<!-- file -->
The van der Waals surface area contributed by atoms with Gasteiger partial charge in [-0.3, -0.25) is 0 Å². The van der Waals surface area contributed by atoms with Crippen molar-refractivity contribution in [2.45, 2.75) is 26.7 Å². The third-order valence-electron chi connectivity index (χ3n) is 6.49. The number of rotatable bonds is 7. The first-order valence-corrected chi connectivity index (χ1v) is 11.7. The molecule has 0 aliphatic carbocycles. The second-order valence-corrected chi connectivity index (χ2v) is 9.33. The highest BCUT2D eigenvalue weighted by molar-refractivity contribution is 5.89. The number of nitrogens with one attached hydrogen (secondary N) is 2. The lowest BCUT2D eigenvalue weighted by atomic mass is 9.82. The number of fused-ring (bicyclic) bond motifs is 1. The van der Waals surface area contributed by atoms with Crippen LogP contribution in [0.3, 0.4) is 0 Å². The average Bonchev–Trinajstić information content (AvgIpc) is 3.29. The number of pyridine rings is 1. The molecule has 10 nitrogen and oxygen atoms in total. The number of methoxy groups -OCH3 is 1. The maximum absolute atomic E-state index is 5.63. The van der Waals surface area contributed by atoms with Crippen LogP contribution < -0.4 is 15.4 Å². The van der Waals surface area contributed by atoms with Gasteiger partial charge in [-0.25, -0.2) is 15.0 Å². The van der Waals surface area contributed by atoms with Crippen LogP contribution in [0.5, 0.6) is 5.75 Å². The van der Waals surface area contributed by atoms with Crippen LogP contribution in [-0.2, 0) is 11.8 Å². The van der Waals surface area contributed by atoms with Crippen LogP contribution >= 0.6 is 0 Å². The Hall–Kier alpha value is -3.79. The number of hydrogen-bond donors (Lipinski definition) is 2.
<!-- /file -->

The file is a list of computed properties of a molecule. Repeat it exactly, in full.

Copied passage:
The van der Waals surface area contributed by atoms with Gasteiger partial charge in [-0.3, -0.25) is 0 Å². The van der Waals surface area contributed by atoms with Crippen molar-refractivity contribution in [2.45, 2.75) is 26.7 Å². The third-order valence-electron chi connectivity index (χ3n) is 6.49. The number of rotatable bonds is 7. The first-order valence-corrected chi connectivity index (χ1v) is 11.7. The molecule has 0 aliphatic carbocycles. The second-order valence-corrected chi connectivity index (χ2v) is 9.33. The highest BCUT2D eigenvalue weighted by molar-refractivity contribution is 5.89. The number of nitrogens with one attached hydrogen (secondary N) is 2. The lowest BCUT2D eigenvalue weighted by atomic mass is 9.82. The number of fused-ring (bicyclic) bond motifs is 1. The van der Waals surface area contributed by atoms with Crippen LogP contribution in [0.3, 0.4) is 0 Å². The average Bonchev–Trinajstić information content (AvgIpc) is 3.29. The number of pyridine rings is 1. The molecule has 10 nitrogen and oxygen atoms in total. The number of methoxy groups -OCH3 is 1. The maximum absolute atomic E-state index is 5.63. The van der Waals surface area contributed by atoms with Crippen LogP contribution < -0.4 is 15.4 Å². The van der Waals surface area contributed by atoms with Gasteiger partial charge in [-0.25, -0.2) is 15.0 Å². The van der Waals surface area contributed by atoms with Crippen LogP contribution in [0.5, 0.6) is 5.75 Å². The van der Waals surface area contributed by atoms with Crippen LogP contribution in [-0.2, 0) is 11.8 Å². The van der Waals surface area contributed by atoms with Crippen LogP contribution >= 0.6 is 0 Å². The Hall–Kier alpha value is -3.79. The number of hydrogen-bond donors (Lipinski definition) is 2.